- Understand the consumers’ perceptions of various brands mentioned – products and services – their perceived strengths and shortcomings
- Decipher the tangible attributes and markers of the experience and the context in which it was received.
The purpose of this component was to identify potential codes from consumers’ experiences of empathy and, with the help of experts, arrive at principles that help design brands around the notion of empathy.
C. Expert interviews
We interviewed expert practitioners like Animal Care Experts, Hospitality Experts and Product Designers Counsellors and Marketers, to get a deeper understanding of the experiences of empathy from various experts and to obtain data on recognising and addressing consumer needs and ascertain the identifying principles of empathy (for brands).
Key information areas:
- Explore and interpret the expert mindset across the Deep Empathy-Apathy Spectrum – identity what does and does not count as empathy, why/why not and the expressions, gestures, and feelings associated (before, after and during) with these moments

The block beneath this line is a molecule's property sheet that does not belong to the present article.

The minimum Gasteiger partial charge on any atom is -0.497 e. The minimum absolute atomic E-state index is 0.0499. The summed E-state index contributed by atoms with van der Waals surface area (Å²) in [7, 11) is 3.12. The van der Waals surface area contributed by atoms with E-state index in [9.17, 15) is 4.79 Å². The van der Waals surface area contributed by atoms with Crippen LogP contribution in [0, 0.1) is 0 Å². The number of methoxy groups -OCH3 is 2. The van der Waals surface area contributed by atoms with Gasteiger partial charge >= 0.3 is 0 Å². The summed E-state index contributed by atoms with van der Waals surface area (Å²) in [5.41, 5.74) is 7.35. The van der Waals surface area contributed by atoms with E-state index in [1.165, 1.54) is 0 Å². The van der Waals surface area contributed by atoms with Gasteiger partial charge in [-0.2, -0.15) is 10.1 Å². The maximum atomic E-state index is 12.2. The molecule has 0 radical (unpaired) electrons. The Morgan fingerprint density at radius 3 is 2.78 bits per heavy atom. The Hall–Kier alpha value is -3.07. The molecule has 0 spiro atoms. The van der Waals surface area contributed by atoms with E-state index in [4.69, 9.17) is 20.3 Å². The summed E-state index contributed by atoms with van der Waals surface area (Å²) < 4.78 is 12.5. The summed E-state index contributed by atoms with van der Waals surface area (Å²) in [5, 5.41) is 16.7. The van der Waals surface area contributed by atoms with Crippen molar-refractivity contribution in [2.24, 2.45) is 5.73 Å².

- Understand how experts recognise and interpret the need for empathy
- Expert PoV on differences between service and product brands on empathy
- Perceived future of empathy
- Trends in the space
- Empathy guardrails for brands
The combination of these three key components helped us triangulate a nuanced interpretation of Empathy. Further, the use of key sociological and psychological techniques were used to facilitate the creation of actionable insights that brands could deploy on their journey to greater Empathy.
At the end of our study, we arrived at a new and emergent definition of Empathy. It is now defined as: “an exchange that recognises and embraces multiple, different realities and creates customised, humanised, non-hierarchical connections. It is a two-way, multi-sensorial exchange of emotional vulnerability that creates deep human connections.”